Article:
Countering the Loss in Efficiency Caused by Mandated Serialization Compliance

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igital tracking of overall equipment effectiveness can improve efficiency.

With the November 2017 deadline for the Drug Supply Chain Security Act (DSCSA) looming, US pharmaceutical manufacturers, contract manufacturing organizations, and contract packaging organizations are getting their serialization solutions ready and validated. Few, however, are as concerned with what happens next. While widespread track-and-trace adoption will help mitigate many longstanding problems-counterfeiting, supply chain security, pinpointing recalls-it will create issues well beyond the immediate hassles of infrastructure investment, implementation, and validation. Most prominent is loss in production line efficiency. As manufacturers continue to outfit and upgrade packaging machinery to comply with regulations, the extra steps in serialization (and aggregation) will bring an unwelcome 5–10% reduction in overall equipment effectiveness (OEE), as experienced by early adopter countries such as Turkey. Some companies have seen decreases of 20–30%.

The good news is that with serialization incorporation, any process causing an initial slowdown can produce data that, when properly interpreted, can reveal a roadmap to restoring OEE to pre-track and trace levels, or even higher. Data generated by serialization compliance can be parlayed into guideposts for improving production practices. The metrics are there for the mining, allowing manufacturers to track and trace their operations along with their pharmaceutical products with exceptional granularity.

Serialization implementation and the data mining it affords are the first vital steps toward transforming pharma production facilities into digital factories whose foundations are built on web-enabled and data-driven technologies. Its advantages touch every aspect of manufacturing, including enterprise-wide resource allocation, asset tagging, and real-time inventory and personnel tracking.

Digital factory transformation

Tomorrow’s digital factories can use a three-tiered digital transformation process to successfully deliver the promise of smart manufacturing, or Industry 4.0. The race is on for manufacturers to optimize production practices by navigating from data to dashboards to decisions. In doing so, they will apply mined information toward comprehensive yet digestible operational feedback that, in turn, leads to logical adjustments for improved production practices. The three “D”s of this process are described as follows:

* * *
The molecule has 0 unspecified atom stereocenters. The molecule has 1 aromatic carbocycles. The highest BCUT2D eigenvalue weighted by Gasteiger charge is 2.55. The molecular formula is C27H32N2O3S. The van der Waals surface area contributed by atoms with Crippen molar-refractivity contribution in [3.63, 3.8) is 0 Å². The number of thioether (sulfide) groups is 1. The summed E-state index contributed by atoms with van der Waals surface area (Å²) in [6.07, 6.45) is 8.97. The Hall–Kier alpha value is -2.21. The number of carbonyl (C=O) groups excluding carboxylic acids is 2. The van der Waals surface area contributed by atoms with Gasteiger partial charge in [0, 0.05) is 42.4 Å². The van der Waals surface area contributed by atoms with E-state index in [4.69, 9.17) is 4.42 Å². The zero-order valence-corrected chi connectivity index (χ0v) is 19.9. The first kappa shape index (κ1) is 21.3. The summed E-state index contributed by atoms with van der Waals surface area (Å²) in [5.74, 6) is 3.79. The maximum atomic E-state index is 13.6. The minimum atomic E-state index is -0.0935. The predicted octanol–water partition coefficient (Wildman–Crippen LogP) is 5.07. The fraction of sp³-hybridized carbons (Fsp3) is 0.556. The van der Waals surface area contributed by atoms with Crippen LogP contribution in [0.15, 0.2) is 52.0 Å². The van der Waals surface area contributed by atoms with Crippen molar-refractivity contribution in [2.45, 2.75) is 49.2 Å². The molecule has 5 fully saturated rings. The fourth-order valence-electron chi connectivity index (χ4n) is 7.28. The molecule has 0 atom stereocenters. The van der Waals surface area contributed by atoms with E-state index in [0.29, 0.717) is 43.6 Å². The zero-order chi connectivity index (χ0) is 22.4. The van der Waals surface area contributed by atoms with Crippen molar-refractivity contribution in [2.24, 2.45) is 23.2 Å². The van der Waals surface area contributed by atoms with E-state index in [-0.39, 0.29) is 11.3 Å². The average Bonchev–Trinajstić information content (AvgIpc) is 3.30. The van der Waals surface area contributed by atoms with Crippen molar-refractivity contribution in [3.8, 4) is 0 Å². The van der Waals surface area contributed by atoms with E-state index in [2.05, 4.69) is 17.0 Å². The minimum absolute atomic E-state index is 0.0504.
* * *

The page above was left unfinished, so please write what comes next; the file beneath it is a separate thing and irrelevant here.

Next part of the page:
• Data. Unique unit-level serial numbers for enhanced supply-chain product visibility are only the beginning. Emerging Internet of Things technologies, such as wireless sensors and gateways, offer opportunities to enhance datasets collected by traditional "transaction-based" systems such as enterprise-resource planning, manufacturing execution systems, and warehouse management systems. Additional environmental and location-based data can tremendously enrich previously untapped metrics with unprecedented granularity.  

  • Dashboard. Dashboards convert raw data into actionable insights through business and management platforms, made available to personnel throughout an organization depending on their specific roles. For example, managers could access live dashboards showing all production lines, and view preconfigured reports showcasing exceptions, trends, and downtimes in detail. Undesirable situations can be addressed faster and more effectively. Conversely, optimum outcomes are identified so that ideal conditions can be replicated. 

  • Decisions. Data and dashboards are used for critical resourcing and prioritization decisions. For example, scheduling work orders on shop floors using real-time data and historical trends can significantly improve resource utilization and overtime/waste reduction, while increasing capacity and throughput. 

Scheduling and beyond

Replacing manual or paper-based tracking with a digital tracking system improves operational visibility and allows identification of procedure-driven activities that show significant variability in duration so that managers can identify areas for improvement. Such systems can also help allocate personnel more efficiently, in real time. More fundamental performance improvement can use digital tracking of shop floor activities to create a more robust scheduling process. Digital tracking can thus improve management of operations.

About the Author

Evren Ozkaya, PhD, is founder and CEO of Supply Chain Wizard, LLC,